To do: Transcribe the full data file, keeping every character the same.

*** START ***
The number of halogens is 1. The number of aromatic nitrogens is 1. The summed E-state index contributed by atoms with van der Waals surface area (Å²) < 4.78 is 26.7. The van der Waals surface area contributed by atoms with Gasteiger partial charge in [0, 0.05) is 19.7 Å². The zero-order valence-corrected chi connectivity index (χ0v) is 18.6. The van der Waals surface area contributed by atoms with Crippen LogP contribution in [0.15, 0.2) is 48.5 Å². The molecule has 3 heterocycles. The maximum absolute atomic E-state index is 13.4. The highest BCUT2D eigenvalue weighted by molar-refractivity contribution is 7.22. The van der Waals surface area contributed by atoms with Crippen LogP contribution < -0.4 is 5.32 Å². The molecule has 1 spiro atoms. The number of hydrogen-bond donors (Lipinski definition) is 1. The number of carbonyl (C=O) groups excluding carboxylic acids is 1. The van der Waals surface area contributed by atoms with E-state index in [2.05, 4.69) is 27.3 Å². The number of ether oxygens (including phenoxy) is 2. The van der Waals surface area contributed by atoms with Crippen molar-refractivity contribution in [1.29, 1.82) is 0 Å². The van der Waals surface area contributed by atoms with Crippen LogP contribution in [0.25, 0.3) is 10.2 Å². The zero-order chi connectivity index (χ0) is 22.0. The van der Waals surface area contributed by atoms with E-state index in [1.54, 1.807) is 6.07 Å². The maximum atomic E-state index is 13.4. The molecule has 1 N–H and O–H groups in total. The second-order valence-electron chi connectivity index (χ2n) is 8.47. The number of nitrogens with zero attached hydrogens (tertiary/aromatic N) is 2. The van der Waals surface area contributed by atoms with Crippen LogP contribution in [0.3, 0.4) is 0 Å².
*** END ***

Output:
The number of halogens is 1. The number of aromatic nitrogens is 1. The summed E-state index contributed by atoms with van der Waals surface area (Å²) < 4.78 is 26.7. The van der Waals surface area contributed by atoms with Gasteiger partial charge in [0, 0.05) is 19.7 Å². The zero-order valence-corrected chi connectivity index (χ0v) is 18.6. The van der Waals surface area contributed by atoms with Crippen LogP contribution in [0.15, 0.2) is 48.5 Å². The molecule has 3 heterocycles. The maximum absolute atomic E-state index is 13.4. The highest BCUT2D eigenvalue weighted by molar-refractivity contribution is 7.22. The van der Waals surface area contributed by atoms with Crippen LogP contribution < -0.4 is 5.32 Å². The molecule has 1 spiro atoms. The number of hydrogen-bond donors (Lipinski definition) is 1. The number of carbonyl (C=O) groups excluding carboxylic acids is 1. The van der Waals surface area contributed by atoms with E-state index in [2.05, 4.69) is 27.3 Å². The number of ether oxygens (including phenoxy) is 2. The van der Waals surface area contributed by atoms with Crippen molar-refractivity contribution in [1.29, 1.82) is 0 Å². The van der Waals surface area contributed by atoms with Crippen LogP contribution in [0.25, 0.3) is 10.2 Å². The zero-order chi connectivity index (χ0) is 22.0. The van der Waals surface area contributed by atoms with E-state index in [1.54, 1.807) is 6.07 Å². The maximum atomic E-state index is 13.4. The molecule has 1 N–H and O–H groups in total. The second-order valence-electron chi connectivity index (χ2n) is 8.47. The number of nitrogens with zero attached hydrogens (tertiary/aromatic N) is 2. The van der Waals surface area contributed by atoms with Crippen LogP contribution in [0.3, 0.4) is 0 Å².